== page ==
Mary Medlicott, Storyteller and Author - Storyworks

Archive for the ‘Adults’ Category

Storytelling Starters ~ Blockdown

Saturday, January 9th, 2021

Add the letter ‘b’ and the word becomes ‘blocked’. That is remarkably apt since blocked is how it feels, as if there’s a malevolent force that now impedes me, stopping me from doing all kinds of things I really want to do. Like getting in the car and driving the six hours to my place in Wales, the part where I normally go, where I’d be spending time on the beach, striding across the sand, feeling the wind in my hair, the stretch in my legs, the air in my nostrils. OK, that’s Blockdown for you. Going to Wales from London is not allowed.

But blocked is also how it feels in regard to things I might be inspired to create.  Create? Things like I saw in a book of my drawings I came across the other day while sorting the big old cupboard in my study where I keep such things. A wooden horse, a cactus plant, a pathway between trees: they made me wonder. Why am I not making drawings now? Plenty of time to do it but I don’t. (more…)

Storyworks Blog: Back in time

Saturday, January 2nd, 2021

Overweight but very well corseted, my Aunty Mali carried herself with distinction. Grey hair pulled into a bun, invariably smartly dressed and shod, she was well-known to many people in Wales and highly regarded as a conductor and leader of the Welsh hymn-singing festivals known as Cymanfa Ganu. She is particularly present in my mind at Christmas and New Year. Christmas Day she’d come to spend with my family and, at New Year, on several occasions she took me to the very special New Year celebrations out in the Gwaun Valley. We’d go there in Aunty Mali’s Morris Minor. It wasn’t a long journey. But for me as a child it was like going to another country.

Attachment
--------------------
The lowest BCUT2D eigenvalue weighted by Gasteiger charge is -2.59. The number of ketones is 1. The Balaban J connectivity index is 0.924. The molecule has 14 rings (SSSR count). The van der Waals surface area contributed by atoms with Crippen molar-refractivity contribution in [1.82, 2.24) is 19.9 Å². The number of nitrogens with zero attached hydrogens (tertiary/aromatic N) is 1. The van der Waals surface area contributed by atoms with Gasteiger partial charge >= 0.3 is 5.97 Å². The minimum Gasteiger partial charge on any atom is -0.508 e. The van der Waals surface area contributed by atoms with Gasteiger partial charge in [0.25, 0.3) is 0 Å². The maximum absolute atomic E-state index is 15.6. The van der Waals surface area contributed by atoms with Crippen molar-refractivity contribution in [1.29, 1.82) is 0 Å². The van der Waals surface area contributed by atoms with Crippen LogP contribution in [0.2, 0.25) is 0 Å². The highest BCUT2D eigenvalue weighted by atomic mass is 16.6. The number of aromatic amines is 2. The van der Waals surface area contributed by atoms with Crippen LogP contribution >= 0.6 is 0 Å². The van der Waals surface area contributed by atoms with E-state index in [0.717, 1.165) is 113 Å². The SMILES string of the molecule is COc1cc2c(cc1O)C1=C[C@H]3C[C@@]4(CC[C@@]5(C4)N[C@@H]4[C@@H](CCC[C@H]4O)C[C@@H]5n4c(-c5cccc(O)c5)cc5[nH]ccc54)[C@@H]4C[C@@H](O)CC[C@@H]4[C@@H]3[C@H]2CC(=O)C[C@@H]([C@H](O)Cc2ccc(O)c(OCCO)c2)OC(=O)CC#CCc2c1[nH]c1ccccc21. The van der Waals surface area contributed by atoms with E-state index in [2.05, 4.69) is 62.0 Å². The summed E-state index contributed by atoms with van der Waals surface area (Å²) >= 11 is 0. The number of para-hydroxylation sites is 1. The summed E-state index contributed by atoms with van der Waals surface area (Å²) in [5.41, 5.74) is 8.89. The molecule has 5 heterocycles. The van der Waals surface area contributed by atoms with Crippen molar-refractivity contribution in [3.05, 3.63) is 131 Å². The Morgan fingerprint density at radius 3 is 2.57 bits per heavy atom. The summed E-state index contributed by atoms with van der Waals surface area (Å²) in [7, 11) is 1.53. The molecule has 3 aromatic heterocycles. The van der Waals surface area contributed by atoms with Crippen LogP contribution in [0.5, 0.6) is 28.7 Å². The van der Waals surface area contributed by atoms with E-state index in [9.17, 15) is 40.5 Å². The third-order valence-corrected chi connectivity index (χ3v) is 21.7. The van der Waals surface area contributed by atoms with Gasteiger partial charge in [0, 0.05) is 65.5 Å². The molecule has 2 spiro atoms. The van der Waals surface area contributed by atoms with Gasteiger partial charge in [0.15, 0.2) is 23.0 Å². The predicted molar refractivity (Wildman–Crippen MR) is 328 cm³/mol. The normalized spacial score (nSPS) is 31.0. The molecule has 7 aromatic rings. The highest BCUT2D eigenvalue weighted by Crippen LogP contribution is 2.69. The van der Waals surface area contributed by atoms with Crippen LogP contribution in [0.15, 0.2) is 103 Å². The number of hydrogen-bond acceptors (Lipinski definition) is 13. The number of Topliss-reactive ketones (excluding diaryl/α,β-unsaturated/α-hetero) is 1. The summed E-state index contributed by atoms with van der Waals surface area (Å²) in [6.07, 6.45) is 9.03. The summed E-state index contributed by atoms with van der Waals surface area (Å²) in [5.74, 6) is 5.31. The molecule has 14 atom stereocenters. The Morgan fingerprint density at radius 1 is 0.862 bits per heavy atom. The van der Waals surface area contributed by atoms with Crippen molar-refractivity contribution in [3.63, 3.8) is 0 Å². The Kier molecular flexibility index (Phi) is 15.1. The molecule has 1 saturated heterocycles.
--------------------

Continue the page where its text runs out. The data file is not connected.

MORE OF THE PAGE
In the Gwaun Valley in North Pembrokeshire, New Year was traditionally celebrated – and so far as I know still is – not on the commonly recognised New Year’s Eve but on January 13th, the New Year’s Eve of the old calendar. This has been so ever since the calendar changed back in 1752.  It has given me one of the memories I most treasure. (more…)

A fond childhood memory revisited

Saturday, December 26th, 2020

As the needle hovered above the disc on the record player, I felt almost fearful with expectation. When the needle was lowered and out came the first words of A Child’s Christmas in Wales, I felt as if what I was hearing had been created especially for me. It felt as if every word had been written with intention and love to convey what it is to be Welsh and to be in Wales at Christmas time.

The ritual listening to A Child’s Christmas in Wales took place each and every Christmas when I was a child of an appropriate age to listen to it.  The lead-up was always the same. Upon leaving the house where my family lived at No. 16 Vergam Terrace in Fishguard, I’d turn left and cross the road to the first house on the other side, No 1. At the front door, I’d reach up, lift the heavy brass knocker, knock three times and wait for the sounds of Aunty Mali coming to the door, pushing the draft excluder out of the way with her foot, opening the door and greeting me with her resonant ‘Hello!’

Inside the house, the fire would be roaring in the living-room grate. Already set out on the table would be cups, saucers and plates and, in a prominent position, the big, square gramophone with, beside it, a small pile of LPs in their brown paper sleeves. I knew what I was going to hear. I was going to hear the resonant voice of the famous Welsh actor Emlyn Williams, reading Dylan Thomas’s wonderful evocation of being a child in Wales at Christmas time. (more…)

Storytelling Starters ~ On an ordinary Sunday evening

Saturday, November 28th, 2020